Mudcat Café message #2034103 The Mudcat Café TM
Thread #101024   Message #2034103
Posted By: sian, west wales
24-Apr-07 - 04:52 AM
Thread Name: Anti Henrietta o Chicago
Subject: RE: Anti Henrietta o Chicago
I'd be very surprised if it WAS in the Traditional Ballad Index! (But tickled pink.)

I think it has been performed by a number of groups, but probably originally composed for Bois y Frenni, a men's 'party' or small choir in North Pembrokeshire.

Re: the tune at the link, that's "Rally round the Flag" or "Marching Through Georgia" yes? (I'm not sure of the title.) If you've heard the recording, I guess you understand that it's a bit inaccurate to use the tune 'straight up' as it were. It's been adapted for 'Anti Henrietta'.

W. R. Evans wrote the words, and he was a north Pembrokeshire poet - around Crymych I think. He wrote a lot of stuff along these lines and I have one of his "slim volumes" published in 1940. Some great comic stuff including "Lord Ho Ho", "Y Gas Mask" and "Ffarwel Sospan". I won't translate, as they're pretty obvious, particularly if you remember that these are from the early war years. A good number of them are written to tunes which would have been popular ones of the day - Community Song Book and music hall stuff. Many which we would consider 'American' - "Little Brown Jug", "Oh Susannah", "John Brown's Body" - something which is a tradition in itself in maritime Wales.

Gomer Press republished some of his work in Cerddi Bois y Frenni a few years - with a forward by poet Dic Jones.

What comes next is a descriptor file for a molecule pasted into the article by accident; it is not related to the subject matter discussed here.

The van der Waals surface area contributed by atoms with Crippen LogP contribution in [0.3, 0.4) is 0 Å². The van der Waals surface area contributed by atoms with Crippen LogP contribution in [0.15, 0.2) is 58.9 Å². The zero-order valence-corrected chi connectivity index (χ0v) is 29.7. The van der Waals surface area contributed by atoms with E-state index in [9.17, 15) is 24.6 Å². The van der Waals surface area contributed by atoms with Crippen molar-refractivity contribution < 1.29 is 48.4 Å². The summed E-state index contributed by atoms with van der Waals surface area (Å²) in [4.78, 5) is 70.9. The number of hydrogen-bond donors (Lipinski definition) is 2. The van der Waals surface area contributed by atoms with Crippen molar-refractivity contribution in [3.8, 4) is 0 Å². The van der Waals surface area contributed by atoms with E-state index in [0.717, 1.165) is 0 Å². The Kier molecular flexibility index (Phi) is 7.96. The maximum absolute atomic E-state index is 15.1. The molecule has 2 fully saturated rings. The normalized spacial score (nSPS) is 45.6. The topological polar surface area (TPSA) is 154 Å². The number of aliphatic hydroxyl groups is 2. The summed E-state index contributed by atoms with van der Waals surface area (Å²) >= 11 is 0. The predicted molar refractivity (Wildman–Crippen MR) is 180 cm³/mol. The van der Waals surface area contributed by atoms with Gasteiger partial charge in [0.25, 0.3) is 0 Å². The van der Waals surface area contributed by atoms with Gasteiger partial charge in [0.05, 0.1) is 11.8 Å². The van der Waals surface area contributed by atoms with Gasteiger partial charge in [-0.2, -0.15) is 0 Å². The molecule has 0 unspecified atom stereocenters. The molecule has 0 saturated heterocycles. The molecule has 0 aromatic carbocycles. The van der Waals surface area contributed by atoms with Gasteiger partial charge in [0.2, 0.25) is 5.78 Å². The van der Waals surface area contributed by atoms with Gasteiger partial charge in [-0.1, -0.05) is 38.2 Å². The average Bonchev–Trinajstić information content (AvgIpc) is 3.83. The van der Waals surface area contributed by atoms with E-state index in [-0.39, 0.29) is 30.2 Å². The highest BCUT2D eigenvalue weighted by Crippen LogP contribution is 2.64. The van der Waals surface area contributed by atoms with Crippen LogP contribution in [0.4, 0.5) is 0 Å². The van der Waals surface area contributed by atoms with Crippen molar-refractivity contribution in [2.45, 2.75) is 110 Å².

Anyway, the words:

I have an aunty who lives across the sea,
Aunty Henrietta from Chicago;
And when she comes to us on a vist, I'm afraid to see her, sure enough,
Aunty Henrietta from Chicago.

A fine old lady she is, remember,
A kind old lady, full of fun and sport and spree,
But when she comes to visit us, I try to stay away from
Aunty Henrietta from Chicago

Henrietta never says, "How are you," or "Hello"
But plants a smacker of a kiss to each of the family in turn

It would be better if she just said, "So long now" or "Good-bye"
And believe me or not but I get all shy.

When she gives me a kiss I shut my eyes tight
And when she's finished I pretend to call the dog**

She really slaps on the lipstick, like every woman cutting a dash;
There will be red spots under my nose mixed up in my moustache.

It's horrible to be kissed when you're in a crowd
But that's just the way Aunty is, I make her quite proud

No matter what I'm wearing, rags or corduroy,
Aunty will give me a big kiss, saying, "Lovely boy"

And even though she gives me cigarettes galore
I still give thanks for the great Atlantic, and the vast distances of the ocean.

When I take her to catch the train, to the station in the trap,
In front of the guard and all the swanks, she gives me a kiss slap!

It would be a blessing if she would just find herself a husband
And give all her soft molly-coddling to him, across the sea

(**well: literally 'bitch', but I don't think there's a double reference intended; not sure what the reference is, actually, but it may be something idiomatic which I just don't get)

Hope that helps.